What is Dyscalculia

DYSCALCULIA – Explained simply

Every once in a while a really great brochure comes along that is easy to read and is really useful for parents and teachers. This is one of those. I was given a copy of this brochure by a colleague Ann Williams who is studying dyscalculia for her masters degree. Thanks must go to Bath and North East Somerset Council and Learning Support Services at Three Ways School. I wonder if they realise that people all around the world use their wonderful brochure.


“Dyscalculia is a condition that affects the ability to acquire math skills. Dyscalculic learners may have difficulty understanding simple number concepts, lack of intuitive grasp of numbers, and have problems learning number facts and procedures. Even if they produce a correct answer or use a correct method, they may do so mechanically or without confidence.”Guidance to Support pupils with Dyslexia and Dyscalculia
Ref: DfES 0512/2001

What are the difficulties in maths?

  • an inability to subitise (see without counting) even very small quantities
  • an inability to estimate whether a numerical answer is reasonable
  • weaknesses in both short-term and long-term memory
  • an inability to count backwards reliably
  • directional confusion
  • trouble with sequencing
  • a problem with money
  • delay in learning to tell the time from a clock face
  • an inability to manage time in their daily lives
  • confusing signs; + x ÷ –
  • reliance on ‘counting on’ strategies using fingers rather than efficient methods of calculation
  • difficulty with x tables – able to learn them but forgets overnight
  • inability to tell which of two numbers is larger
  • finds it difficult to write numbers which have zeros in them e.g. 3008

Ronit Bird (2007): The Dyscalculia Toolkit.
Steve Chinn: ‘Signs of dyscalculia’ handout.
Patoss, Corsham. 26.06.2010.
Sarah Wedderburn: Unicornmaths website.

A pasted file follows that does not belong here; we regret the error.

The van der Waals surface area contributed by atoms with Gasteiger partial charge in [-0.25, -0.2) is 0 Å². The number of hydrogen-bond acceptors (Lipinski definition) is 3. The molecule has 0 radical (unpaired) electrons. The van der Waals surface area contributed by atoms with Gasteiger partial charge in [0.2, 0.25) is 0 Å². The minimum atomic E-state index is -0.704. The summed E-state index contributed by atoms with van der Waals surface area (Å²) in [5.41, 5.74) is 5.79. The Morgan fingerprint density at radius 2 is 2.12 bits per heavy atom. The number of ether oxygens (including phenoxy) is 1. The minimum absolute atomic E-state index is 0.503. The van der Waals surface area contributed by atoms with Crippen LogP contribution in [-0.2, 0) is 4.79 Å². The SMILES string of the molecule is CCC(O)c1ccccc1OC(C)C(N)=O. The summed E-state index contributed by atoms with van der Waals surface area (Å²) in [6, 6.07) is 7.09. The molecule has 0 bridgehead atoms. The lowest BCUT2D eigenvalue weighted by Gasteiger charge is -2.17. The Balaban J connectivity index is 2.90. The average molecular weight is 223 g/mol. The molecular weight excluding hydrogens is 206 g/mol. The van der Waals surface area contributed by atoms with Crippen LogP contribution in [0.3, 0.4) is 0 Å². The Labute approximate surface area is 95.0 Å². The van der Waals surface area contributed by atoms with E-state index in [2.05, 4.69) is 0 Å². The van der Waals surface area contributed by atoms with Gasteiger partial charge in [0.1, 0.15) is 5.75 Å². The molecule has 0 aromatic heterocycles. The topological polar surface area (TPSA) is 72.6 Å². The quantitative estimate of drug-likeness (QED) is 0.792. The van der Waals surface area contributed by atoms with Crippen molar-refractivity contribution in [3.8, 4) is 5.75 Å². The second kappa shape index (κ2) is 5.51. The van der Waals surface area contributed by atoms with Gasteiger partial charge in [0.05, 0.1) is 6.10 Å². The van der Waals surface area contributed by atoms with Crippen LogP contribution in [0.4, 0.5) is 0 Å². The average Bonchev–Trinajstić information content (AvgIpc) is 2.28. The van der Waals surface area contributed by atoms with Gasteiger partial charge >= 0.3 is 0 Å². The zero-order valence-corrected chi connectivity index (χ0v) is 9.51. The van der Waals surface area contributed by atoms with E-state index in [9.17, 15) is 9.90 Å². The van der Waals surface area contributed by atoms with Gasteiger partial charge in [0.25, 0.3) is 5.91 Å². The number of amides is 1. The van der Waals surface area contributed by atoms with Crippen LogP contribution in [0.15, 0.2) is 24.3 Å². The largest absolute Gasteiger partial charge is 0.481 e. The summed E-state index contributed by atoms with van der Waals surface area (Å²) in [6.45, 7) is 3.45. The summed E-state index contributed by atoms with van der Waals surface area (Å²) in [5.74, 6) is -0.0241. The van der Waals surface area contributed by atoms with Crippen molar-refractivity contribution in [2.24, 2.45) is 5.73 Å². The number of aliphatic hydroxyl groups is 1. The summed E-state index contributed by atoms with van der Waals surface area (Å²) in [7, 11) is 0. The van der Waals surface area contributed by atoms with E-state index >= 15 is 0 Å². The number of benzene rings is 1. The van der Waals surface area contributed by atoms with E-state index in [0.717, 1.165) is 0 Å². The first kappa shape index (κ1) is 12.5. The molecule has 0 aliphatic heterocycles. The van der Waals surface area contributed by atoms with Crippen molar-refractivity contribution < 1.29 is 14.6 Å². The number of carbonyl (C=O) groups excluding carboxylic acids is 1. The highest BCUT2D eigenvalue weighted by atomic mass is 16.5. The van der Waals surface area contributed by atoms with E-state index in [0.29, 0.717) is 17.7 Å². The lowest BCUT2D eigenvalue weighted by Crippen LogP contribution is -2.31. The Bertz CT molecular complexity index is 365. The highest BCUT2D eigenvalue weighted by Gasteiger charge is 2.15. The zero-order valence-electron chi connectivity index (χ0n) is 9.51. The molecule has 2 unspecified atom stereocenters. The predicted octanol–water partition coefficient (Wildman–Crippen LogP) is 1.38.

Identification and Assessment

Checklist for identifying Pupils with Specific Learning Difficulties in Maths
taken from: ‘Dyscalculia and Specific difficulties in Mathematics – Guidance Document’.www.six.somerset.gov.uk/eis/view

Use this checklist to identify areas of difficulty and how it has been observed.

‘Evidence by’ key:
CO Classroom Observation
WS Work Sampling
IDA Individual Diagnostic Assessment

Impact on Life Skills Evidence by
High level of anxiety around maths
Lacks confidence in working with number
Left/Right confusion
A problem with all aspects of money
A marked delay in learning to read a clock to tell the time
An inability to manage time in their daily lives
Slow processing speeds when engaged in math activities
A tendency not to notice patterns in number
Inability to master timetables and manage time in their daily lives
Difficulty in remembering to work in the same unit of measure within a question
Impact on Self Esteem
Finds it difficult to ask questions even when he or she does not understand
Slow in working in comparison with others
Lacks confidence in their own answers
May adopt avoidance/learned helplessness strategies
Dislikes whole grupe interactive sessions
Difficulties with mental calculation
Uses fingers to count simple totals
Inability to subitise (see without counting) even very small quantities
Inability to estimate whether a numberical answer is reasonable
Needs to continue to use concrete materials as is unable to work in the abstract
Finds it difficult to count on
Difficulty copying numbers accurately (reverses or invert digits)
Difficulty with place value ( misreads numbers 36/63)
Inability to count backwards reliably
Language of Maths
Finds it difficult to explain mathematical processes
Has problems choosing the right strategy to unpick a work problem
Has sound technical reading skills but failes to understand the mathematical language
Difficult to generalise learning from one situation to another
Makes mistakes interpreting a word problem
Confuses mathematical terms e.g. total, sum, equals
Memory Difficulties
Finds it difficult to learn and retain basic number facts – including times tables
Finds it difficult to learn and retain what basic math symbols mean, including Maths rules, formulae and abbreviations
Loses track of the ‘sum’ when completing a longer word problem
Forgets previously mastered procedures
Difficulties with Sequencing
Has difficulty sequencing the order and the value of numbers
Loses place/track when counting
Difficulty reciting the times tables
Difficulties with position, spatial organisation and visujal perception
Confuses numbers and uses them interchangeably e.g. 12 and 21
Confuses basic symbols e.g. + and x
Poor setting out of work and calculations on the page often resulting in errors
Does not see the difference between 6-4 and 4-6
Takes the smaller number form the larger regardless of position
Finds estimating and rounding numbers difficult
Finds telling the time on an analogue clock difficult and may have poor understanding relating to the passage of time
Is easily distracted/overloaded by worksheets full of maths
Copies inaccurately
Confuses the axes on graphs and co-ordinates

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